Amman (AsiaNews) - "Pope Francis’ words are a source of encouragement for us and a dual message to the international community: be like Jordan, which keeps doors open to refugees, but, at the same time, help the country to provide assistance and help so that these doors may always remain open,” said Fr Rifat Bader, head of the Catholic Center for Studies and Media in Amman.
Fr Bader spoke to AsiaNews about the pontiff’s recent words of praise for Jordan, during a speech to the diplomatic corps accredited to the Holy See. "Our country is a model of coexistence and dialogue because of its wise leaders,” he said. “Christians are not persecuted, and religion is not a pretext for conflict and violence."
This includes the ‘mercy restaurant,’ which “offers free meals to 500 people, refugees and other people in difficulty. For the priest, this initiative heeds the pope’s call for the Jubilee Year. “It is a symbol of what the Church does, and we are proud of that.”
“When it comes to helping refugees, there are no differences in terms of religion, Christian or Muslim,” Fr Rifat said. The guiding principle is that of an open door, which is a “source of pride but also responsibility” for the country.
Aid includes scholarships (funded by the Italian Bishops’ Conference) that "allow 2,500students, Christians and Muslims, to go to school."
According to United Nations sources, Jordan has taken in at least 600,000 refugees. Jordanian authorities have higher figures: 1.4 million, about 20 per cent of all refugees. One refugee in five lives in the Azraq and Zaatari refugee camps, in the north, most of the other are in the cities.
With respect to Iraqi Christian refugees, who arrived in the summer of 2014 following the advance of the Islamic State (IS) group in Mosul and the plain of Nineveh, the local Caritas has led the way in providing support.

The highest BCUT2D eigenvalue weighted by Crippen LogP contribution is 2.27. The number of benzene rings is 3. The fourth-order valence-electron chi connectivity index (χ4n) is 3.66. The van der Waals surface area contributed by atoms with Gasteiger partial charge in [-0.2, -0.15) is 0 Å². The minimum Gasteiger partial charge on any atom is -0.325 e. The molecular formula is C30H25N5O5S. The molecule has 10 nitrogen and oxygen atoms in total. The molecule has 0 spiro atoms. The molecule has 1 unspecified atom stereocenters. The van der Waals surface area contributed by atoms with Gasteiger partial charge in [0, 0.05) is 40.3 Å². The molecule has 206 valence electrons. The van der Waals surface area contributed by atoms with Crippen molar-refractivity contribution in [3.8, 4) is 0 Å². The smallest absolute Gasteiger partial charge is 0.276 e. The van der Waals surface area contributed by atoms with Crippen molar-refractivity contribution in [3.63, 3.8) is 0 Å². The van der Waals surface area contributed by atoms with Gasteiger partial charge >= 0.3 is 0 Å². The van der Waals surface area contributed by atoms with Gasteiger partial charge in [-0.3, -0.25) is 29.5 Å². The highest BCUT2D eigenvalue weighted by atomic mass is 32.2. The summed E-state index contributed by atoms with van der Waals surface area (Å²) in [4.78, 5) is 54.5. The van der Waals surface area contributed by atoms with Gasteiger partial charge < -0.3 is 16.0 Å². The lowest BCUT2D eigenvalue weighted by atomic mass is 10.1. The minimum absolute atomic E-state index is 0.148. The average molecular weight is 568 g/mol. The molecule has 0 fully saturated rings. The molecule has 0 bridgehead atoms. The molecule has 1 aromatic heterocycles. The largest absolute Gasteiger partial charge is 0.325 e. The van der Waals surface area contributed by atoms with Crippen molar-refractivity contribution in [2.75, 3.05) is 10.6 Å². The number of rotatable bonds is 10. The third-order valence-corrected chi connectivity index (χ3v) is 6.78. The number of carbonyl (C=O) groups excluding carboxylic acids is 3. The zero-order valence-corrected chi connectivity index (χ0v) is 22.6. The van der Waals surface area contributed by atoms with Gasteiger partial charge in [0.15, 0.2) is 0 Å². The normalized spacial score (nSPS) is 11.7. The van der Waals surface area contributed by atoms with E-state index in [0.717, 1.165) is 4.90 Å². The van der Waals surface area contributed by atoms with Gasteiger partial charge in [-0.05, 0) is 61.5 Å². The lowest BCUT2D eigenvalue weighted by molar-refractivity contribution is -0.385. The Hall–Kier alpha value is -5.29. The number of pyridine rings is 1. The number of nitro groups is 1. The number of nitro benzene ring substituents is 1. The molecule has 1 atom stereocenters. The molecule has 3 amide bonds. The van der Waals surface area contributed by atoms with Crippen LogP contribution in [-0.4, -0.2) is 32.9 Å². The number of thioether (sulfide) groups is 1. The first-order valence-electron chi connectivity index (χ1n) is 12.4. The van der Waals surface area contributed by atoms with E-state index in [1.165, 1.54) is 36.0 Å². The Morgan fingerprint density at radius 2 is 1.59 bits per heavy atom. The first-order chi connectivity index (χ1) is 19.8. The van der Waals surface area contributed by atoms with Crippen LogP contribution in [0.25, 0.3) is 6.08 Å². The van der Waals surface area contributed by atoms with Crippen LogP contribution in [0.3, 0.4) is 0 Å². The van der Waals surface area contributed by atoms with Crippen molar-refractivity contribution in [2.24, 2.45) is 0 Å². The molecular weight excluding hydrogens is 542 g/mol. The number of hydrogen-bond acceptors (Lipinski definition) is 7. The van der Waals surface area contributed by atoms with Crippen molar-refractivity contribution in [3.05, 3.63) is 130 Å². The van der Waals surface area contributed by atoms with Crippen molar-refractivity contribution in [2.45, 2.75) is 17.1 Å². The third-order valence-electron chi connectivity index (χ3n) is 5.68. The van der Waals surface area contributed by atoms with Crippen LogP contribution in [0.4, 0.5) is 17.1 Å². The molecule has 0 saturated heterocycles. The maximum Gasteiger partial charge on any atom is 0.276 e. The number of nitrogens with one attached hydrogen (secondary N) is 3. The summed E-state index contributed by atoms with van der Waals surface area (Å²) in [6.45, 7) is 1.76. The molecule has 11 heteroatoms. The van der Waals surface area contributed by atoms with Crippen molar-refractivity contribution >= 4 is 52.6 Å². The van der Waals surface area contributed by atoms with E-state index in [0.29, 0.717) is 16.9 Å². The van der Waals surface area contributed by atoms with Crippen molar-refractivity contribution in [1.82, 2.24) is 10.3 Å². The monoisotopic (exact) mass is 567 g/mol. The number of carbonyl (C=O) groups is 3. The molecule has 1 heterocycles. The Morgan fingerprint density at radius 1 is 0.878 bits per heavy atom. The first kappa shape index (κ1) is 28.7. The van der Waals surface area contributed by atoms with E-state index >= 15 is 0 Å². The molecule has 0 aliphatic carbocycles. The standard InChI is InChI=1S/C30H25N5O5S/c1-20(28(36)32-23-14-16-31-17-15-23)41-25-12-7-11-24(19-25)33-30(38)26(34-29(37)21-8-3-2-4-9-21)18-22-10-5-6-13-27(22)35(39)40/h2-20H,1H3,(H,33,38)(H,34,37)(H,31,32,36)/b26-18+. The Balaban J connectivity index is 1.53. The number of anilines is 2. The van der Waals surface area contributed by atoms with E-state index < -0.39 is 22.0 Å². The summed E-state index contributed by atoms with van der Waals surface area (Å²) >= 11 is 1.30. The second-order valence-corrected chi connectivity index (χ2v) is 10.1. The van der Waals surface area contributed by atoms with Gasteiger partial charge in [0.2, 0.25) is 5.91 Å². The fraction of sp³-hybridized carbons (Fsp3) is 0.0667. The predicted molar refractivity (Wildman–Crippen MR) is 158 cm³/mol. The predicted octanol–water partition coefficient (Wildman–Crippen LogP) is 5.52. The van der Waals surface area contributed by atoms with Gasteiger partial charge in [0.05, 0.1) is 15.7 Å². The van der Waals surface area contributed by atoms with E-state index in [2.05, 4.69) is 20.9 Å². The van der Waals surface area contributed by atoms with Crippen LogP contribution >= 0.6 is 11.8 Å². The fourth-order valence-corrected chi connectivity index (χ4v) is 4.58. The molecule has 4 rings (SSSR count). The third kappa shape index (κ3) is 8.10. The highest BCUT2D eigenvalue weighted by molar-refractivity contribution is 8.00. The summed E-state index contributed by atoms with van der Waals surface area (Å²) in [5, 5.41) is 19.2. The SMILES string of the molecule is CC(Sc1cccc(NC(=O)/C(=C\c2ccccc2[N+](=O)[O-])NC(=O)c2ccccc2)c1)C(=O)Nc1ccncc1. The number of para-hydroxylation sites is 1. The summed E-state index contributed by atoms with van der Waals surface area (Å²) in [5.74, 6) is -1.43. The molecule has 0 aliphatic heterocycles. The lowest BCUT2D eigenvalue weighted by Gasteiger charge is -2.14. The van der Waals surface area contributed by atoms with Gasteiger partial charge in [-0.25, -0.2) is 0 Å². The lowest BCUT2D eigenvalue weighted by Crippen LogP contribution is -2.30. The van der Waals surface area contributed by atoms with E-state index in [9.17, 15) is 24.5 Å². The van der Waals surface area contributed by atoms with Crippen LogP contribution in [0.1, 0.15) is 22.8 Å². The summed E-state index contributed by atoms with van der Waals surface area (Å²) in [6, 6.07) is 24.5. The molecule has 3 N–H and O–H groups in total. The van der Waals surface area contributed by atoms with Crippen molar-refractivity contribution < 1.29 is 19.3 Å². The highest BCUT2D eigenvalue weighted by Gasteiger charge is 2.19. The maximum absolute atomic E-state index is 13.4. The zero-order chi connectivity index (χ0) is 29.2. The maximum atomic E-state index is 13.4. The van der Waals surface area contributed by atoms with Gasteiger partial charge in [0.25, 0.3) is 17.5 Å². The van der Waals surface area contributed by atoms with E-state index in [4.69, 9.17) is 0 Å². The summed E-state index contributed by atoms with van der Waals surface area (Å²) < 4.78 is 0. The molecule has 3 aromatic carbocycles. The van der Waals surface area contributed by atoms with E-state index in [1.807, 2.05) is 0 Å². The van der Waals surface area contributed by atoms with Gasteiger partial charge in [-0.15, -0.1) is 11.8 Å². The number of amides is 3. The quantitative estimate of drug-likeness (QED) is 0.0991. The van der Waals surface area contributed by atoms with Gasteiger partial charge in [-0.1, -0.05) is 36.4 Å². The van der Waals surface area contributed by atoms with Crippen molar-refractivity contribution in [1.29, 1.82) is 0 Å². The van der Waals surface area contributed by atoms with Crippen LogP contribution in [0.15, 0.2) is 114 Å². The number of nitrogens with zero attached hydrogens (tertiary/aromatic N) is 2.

Our Lady of Peace in Amman is one of the facilities that offer shelter and hospitality, under Fr Nadim Alamat. "Muslims and Christians in Jordan are outdoing each other in helping Iraqi refugees,” the clergyman said. “The latter fled barbarism and attacks by Daesh” (the Arabic acronym for the Islamic State group).
In Jordan, “local Christians have had the opportunity of meeting their co-religionists from Iraq who have had to leave everything they had behind, except their faith in Jesus. We want to thank God for they tell us” because they provide an" opportunity of faith, encounter and personal enrichment."
Meanwhile, the annual visit by the Holy Land Coordination of bishops got underway on 7 January until tomorrow.
A delegation of bishops and prelates met the Society of St. Yves, in Bethlehem, to learn more about the controversy surrounding the Cremisan Valley, including the area of Beir Onah. During the visit, the Coordination also met people who had their land seized to build the Separation Wall.
The delegation, which included prelates from Europe, North America and South Africa, as well as several representatives of Catholic clergy and lay organisations, also travelled to Gaza before coming to Jordan, where it visited some refugee camps.
The visit’s goal is to highlight the Church's work with communities in the Holy Land and throughout the Middle East.